Norton Museum of Art
West Palm Beach, Florida
Marsden Hartley: American Modern
December 11, 1999 - February 27, 2000
The Norton Museum of Art opens a new exhibition entitled Marsden Hartley: American Modern on Saturday, December 11, 1999. The exhibition is organized by Marsden Hartley scholar, Patricia McDonnel, and is circulated by the Frederick R. Weisman Art Museum. (right: Marsden Hartley, Adelard the "Drowned," Master of the "Phantom," c. 1938-39, oil on board, 28 x 22 inches, Weisman Art Museum, University of Minnesota, Minneapolis)
In 1909, when Marsden Hartley held his first one-person exhibition at Alfred Stieglitz's famous 291 Gallery in New York, Americans were scarcely prepared for the bold abstraction and the sumptuous color of his canvases. Ninety years later, Hartley has become one of this country's most revered modern masters. In his abstract yet familiar work, Marsden Hartley located a satisfying and comfortable humanity within modernism's often cool detachment. (left: Alfred Stieglitz, Portrait of Marsden Hartley, 1913-15, gelatin platinum print, 9 7/8 x 8 inches, Weisman Art Museum, University of Minnesota, Minneapolis)
Born in Maine, trained at New York's National Academy of Design, Hartley became an important figure in the Stieglitz group, which included such seminal American artists as Georgia O'Keeffe, John Marin, Arthur G. Dove and others. But Hartley also traveled widely in Europe, where he came in contact with Wassily Kandinsky the Russian painter and theorist working in Munich, and one of the most influential figures in 20th century art. Kandinsky's treatise, Concerning the Spiritual in Art, clearly shaped Hartley's aesthetic vision and contributed to the almost religious anima he endowed even the simplest objects that appear in his paintings. (left: Marsden Hartley, Abstraction with Flowers, 1913, oil on canvas, 39 1/2 x 31 7/8 inches, Weisman Art Museum, University of Minnesota, Minneapolis; right: Marsden Hartley, Eight Bells Folly: Memorial to Hart Crane, 1933, oil on canvas, 30 5/8 x 39 3/8 inches, Weisman Art Museum, University of Minnesota, Minneapolis)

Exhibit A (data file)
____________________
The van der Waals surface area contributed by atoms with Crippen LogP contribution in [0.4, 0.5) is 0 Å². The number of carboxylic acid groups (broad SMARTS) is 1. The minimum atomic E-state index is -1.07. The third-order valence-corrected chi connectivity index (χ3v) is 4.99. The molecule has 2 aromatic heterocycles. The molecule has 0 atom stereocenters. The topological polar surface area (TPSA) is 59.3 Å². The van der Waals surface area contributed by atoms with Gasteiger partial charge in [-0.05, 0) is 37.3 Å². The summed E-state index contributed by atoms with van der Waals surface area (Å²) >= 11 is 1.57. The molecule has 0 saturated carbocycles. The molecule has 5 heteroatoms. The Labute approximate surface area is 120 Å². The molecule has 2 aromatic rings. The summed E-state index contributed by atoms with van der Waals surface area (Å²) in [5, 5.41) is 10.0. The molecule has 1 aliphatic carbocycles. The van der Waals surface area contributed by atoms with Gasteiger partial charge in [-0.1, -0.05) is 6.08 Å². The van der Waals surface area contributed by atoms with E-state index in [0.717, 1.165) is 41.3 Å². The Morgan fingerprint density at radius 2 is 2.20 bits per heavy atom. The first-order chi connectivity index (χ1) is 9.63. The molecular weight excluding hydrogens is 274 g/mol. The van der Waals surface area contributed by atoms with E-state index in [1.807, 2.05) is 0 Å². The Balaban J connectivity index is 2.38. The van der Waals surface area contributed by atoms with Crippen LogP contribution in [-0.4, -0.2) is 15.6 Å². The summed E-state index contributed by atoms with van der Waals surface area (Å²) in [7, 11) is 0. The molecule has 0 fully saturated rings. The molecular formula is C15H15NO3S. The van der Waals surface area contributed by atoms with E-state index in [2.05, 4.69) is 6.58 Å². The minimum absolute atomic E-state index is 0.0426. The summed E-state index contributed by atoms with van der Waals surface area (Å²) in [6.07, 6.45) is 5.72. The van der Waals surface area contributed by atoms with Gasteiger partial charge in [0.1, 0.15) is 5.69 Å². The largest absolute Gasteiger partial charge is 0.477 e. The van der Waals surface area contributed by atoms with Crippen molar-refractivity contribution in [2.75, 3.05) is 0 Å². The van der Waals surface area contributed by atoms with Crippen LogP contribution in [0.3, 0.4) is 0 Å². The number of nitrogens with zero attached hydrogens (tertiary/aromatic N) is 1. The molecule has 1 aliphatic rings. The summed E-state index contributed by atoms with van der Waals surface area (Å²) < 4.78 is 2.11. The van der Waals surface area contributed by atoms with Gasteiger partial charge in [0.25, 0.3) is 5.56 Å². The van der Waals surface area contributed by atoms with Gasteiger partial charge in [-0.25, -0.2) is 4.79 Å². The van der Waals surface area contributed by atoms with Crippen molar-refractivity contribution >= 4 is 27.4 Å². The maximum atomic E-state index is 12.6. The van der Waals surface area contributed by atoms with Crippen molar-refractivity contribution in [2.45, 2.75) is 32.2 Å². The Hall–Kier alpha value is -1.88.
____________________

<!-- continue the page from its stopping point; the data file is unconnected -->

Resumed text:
The paintings and pastels in the exhibition are taken from
the single largest group of
Hartley's work in existence, the Hudson and Ione Walker Collection at the Frederick R. Weisman Art Museum. Hartley's last dealer and important patron, Hudson Walker donated to the museum a rich ensemble that spans the artist's entire career. (left: Marsden Hartley, Portrait, c. 1914-15, oil on canvas, 32 1/4 x 21 1/2 inches, Weisman Art Museum, University of Minnesota, Minneapolis; right: Marsden Hartley, Arroyo Hondo, Valdez, 1918, pastel on paper, 17 1/4 x 27 5/8 inches, Weisman Art Museum, University of Minnesota, Minneapolis)
Hartley eventually found his way back to Maine, and the works he produced there speak to something fundamental to the human condition. His vigorous figure paintings, noble still-lifes, and undulating seascapes and landscapes are a testimony to the elegance of form examined at its essence. Spanning the whole of the artist's career, Marsden Hartley: American Modern features works by one of America's most admired and important painters. (right: Marsden Hartley, Landscape, Vence, 1925-26, oil on canvas, 25 1/2 x 31 7/8 inches, Weisman Art Museum, University of Minnesota, Minneapolis)
Marsden Hartley: American Modern is underwritten in part by Wilmington Trust.
Please also see our articles for Marsden Hartley: American Modern at the Memphis Brooks Museum of Art and Marsden Hartley: Selected Works at the Weatherspoon Art Gallery.
Read more about the Norton Museum of Art in Resource Library Magazine.
For further biographical information on selected artists cited above please see America's Distinguished Artists, a national registry of historic artists.
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